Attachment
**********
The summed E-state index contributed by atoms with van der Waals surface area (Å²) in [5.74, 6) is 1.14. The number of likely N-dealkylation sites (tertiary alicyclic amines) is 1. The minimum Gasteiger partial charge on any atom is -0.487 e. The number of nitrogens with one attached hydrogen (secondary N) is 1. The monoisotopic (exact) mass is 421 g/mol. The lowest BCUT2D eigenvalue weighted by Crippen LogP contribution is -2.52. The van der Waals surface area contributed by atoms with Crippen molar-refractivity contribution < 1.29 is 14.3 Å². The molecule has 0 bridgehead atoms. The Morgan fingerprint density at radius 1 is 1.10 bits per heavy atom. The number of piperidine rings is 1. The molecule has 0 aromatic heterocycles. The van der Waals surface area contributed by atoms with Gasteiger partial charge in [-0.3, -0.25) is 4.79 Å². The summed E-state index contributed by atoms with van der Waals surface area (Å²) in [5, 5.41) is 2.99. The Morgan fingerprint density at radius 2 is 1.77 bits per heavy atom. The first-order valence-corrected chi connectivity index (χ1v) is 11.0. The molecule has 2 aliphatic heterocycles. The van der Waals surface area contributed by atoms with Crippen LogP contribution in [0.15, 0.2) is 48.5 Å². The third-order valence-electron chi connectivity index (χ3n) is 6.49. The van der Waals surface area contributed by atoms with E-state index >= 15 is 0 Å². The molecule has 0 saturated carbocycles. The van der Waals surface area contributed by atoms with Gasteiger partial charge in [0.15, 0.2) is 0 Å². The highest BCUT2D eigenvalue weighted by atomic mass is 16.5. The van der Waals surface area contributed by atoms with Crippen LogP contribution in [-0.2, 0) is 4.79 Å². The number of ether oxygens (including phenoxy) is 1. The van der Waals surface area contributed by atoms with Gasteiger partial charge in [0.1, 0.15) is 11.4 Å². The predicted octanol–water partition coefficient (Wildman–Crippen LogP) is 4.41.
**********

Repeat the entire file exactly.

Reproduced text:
The summed E-state index contributed by atoms with van der Waals surface area (Å²) in [5.74, 6) is 1.14. The number of likely N-dealkylation sites (tertiary alicyclic amines) is 1. The minimum Gasteiger partial charge on any atom is -0.487 e. The number of nitrogens with one attached hydrogen (secondary N) is 1. The monoisotopic (exact) mass is 421 g/mol. The lowest BCUT2D eigenvalue weighted by Crippen LogP contribution is -2.52. The van der Waals surface area contributed by atoms with Crippen molar-refractivity contribution < 1.29 is 14.3 Å². The molecule has 0 bridgehead atoms. The Morgan fingerprint density at radius 1 is 1.10 bits per heavy atom. The number of piperidine rings is 1. The molecule has 0 aromatic heterocycles. The van der Waals surface area contributed by atoms with Gasteiger partial charge in [-0.3, -0.25) is 4.79 Å². The summed E-state index contributed by atoms with van der Waals surface area (Å²) in [5, 5.41) is 2.99. The Morgan fingerprint density at radius 2 is 1.77 bits per heavy atom. The first-order valence-corrected chi connectivity index (χ1v) is 11.0. The molecule has 2 aliphatic heterocycles. The van der Waals surface area contributed by atoms with Crippen LogP contribution in [0.15, 0.2) is 48.5 Å². The third-order valence-electron chi connectivity index (χ3n) is 6.49. The van der Waals surface area contributed by atoms with E-state index >= 15 is 0 Å². The molecule has 0 saturated carbocycles. The van der Waals surface area contributed by atoms with Gasteiger partial charge in [0.15, 0.2) is 0 Å². The highest BCUT2D eigenvalue weighted by atomic mass is 16.5. The van der Waals surface area contributed by atoms with Crippen LogP contribution in [-0.2, 0) is 4.79 Å². The number of ether oxygens (including phenoxy) is 1. The van der Waals surface area contributed by atoms with Gasteiger partial charge in [0.1, 0.15) is 11.4 Å². The predicted octanol–water partition coefficient (Wildman–Crippen LogP) is 4.41.